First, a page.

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When we look into God's Word, we can see that God predicted that certain signs and wonders would mark the end of the age.
And I will shew wonders in heaven above, and signs in the earth beneath; blood, and fire, and vapour of smoke. The sun shall be turned into darkness, and the moon into blood, before the great and notable day of the Lord come.
(Acts 2:19-20)
God is talking about two major demonstrations of power: Wonders in the heavens and signs on the Earth. God didn't tell us what all of the wonders and signs would be, for there will be many amazing manifestations of God's power. But He did give us two examples. He said that in the heavens, the sun would be turned to darkness and the moon to blood.

And on the Earth, there would be blood, fire, and vapor of smoke. In studying this verse, I found that most commentaries say this verse refers to war, destruction, murder, burning buildings, and cities on fire.

But God said, "I will show." God wants to put on a show! Burning cities is not God's idea of putting on a show. People being murdered and killed is not God's idea of putting on a show. When God puts on a show, it's not to destroy man but to show man that He is God.

He is talking about putting on a show of Holy Spirit signs and wonders. Miraculous signs and wonders are always supernatural manifestations of the Holy Spirit. So if these signs don't refer to war and destruction, what exactly do they refer to?

The Blood
When God speaks about blood, He's not talking about man's blood, but a higher kind of blood—the supernatural blood of Jesus (Matt. 26:28). By blood, God is talking about the plan of redemption—what has been bought and paid for through the death, burial, and resurrection of Jesus. When a life is changed, born again, or healed by the power of the shed blood of Jesus, that's a sign.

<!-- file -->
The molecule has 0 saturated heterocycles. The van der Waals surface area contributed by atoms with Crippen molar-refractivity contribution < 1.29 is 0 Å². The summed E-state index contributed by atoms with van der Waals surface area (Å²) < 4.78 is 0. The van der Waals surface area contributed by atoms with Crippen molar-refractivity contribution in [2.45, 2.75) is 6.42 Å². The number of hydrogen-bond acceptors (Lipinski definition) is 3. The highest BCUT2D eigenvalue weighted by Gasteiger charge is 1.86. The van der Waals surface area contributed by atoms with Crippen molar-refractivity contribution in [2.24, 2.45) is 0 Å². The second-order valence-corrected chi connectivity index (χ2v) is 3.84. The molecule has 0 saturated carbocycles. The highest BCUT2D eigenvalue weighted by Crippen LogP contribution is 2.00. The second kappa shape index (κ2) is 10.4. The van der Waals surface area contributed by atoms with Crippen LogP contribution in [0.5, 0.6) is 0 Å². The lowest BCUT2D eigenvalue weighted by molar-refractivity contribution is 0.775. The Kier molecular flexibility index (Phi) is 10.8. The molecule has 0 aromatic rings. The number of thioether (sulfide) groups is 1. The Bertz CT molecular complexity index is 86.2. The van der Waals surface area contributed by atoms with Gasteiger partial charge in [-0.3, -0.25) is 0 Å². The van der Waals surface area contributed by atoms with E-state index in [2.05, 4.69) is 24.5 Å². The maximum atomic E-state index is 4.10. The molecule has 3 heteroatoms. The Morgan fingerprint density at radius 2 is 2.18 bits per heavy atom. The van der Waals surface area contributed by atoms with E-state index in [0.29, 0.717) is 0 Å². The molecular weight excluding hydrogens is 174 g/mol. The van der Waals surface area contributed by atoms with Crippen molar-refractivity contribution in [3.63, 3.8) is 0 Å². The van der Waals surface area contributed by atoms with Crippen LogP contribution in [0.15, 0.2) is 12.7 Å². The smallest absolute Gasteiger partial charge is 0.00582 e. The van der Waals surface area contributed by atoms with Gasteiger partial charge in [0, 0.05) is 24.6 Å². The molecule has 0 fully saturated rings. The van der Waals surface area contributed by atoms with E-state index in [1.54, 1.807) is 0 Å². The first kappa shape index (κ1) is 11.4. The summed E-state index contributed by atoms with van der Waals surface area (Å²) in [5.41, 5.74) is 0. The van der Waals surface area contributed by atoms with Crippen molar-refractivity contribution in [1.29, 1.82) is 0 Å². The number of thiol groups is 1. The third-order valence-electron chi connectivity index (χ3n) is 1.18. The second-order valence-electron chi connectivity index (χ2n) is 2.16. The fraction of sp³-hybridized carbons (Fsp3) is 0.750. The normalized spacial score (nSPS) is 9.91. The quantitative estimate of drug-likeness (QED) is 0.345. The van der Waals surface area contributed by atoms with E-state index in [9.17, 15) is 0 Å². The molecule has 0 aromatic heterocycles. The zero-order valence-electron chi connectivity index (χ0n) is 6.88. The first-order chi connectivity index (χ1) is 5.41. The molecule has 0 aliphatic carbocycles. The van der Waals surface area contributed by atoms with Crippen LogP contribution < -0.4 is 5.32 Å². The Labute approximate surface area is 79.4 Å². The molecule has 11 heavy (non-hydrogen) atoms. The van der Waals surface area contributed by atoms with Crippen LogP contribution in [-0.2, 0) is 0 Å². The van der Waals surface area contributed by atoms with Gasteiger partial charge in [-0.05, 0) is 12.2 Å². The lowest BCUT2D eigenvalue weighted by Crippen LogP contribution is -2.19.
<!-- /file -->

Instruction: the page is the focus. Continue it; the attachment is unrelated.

The Smoke
Then what is the smoke? Smoke refers to that same pillar of smoke that rested over the tent of the testimony in the Old Testament (Num. 9:15).

The vapor of smoke doesn't refer to buildings burning, but rather to supernatural smoke—the glory of God—the manifested presence of God. Often in the Old Testament the glory cloud of God appeared like a smoke or a cloud (Isa. 4:5; Isa. 6:4; Ex. 13:21-22; Ex. 40:34).

The Fire
So we understand what the blood and the vapor of smoke refer to. But what about the fire? What kind of fire is God talking about?

It is the same supernatural fire that fell on the Day of Pentecost when there appeared unto believers "...Cloven tongues like as of fire...And they were all filled with the Holy Ghost...(Acts 2:3-4). The fire refers to the fire of God—the Holy Spirit.

John the Baptist also referred to the fire of God. Notice that the fire accompanies the baptism in the Holy Spirit.
John answered, saying unto them all, I indeed baptize you with water; but one mightier than I cometh, the latchet of whose shoes I am not worthy to unloose: He shall baptize you with the Holy Ghost and with fire: Whose fan is in his hand, and he will thoroughly purge his floor, and will gather the wheat into his garner; but the chaff He will burn with fire unquenchable.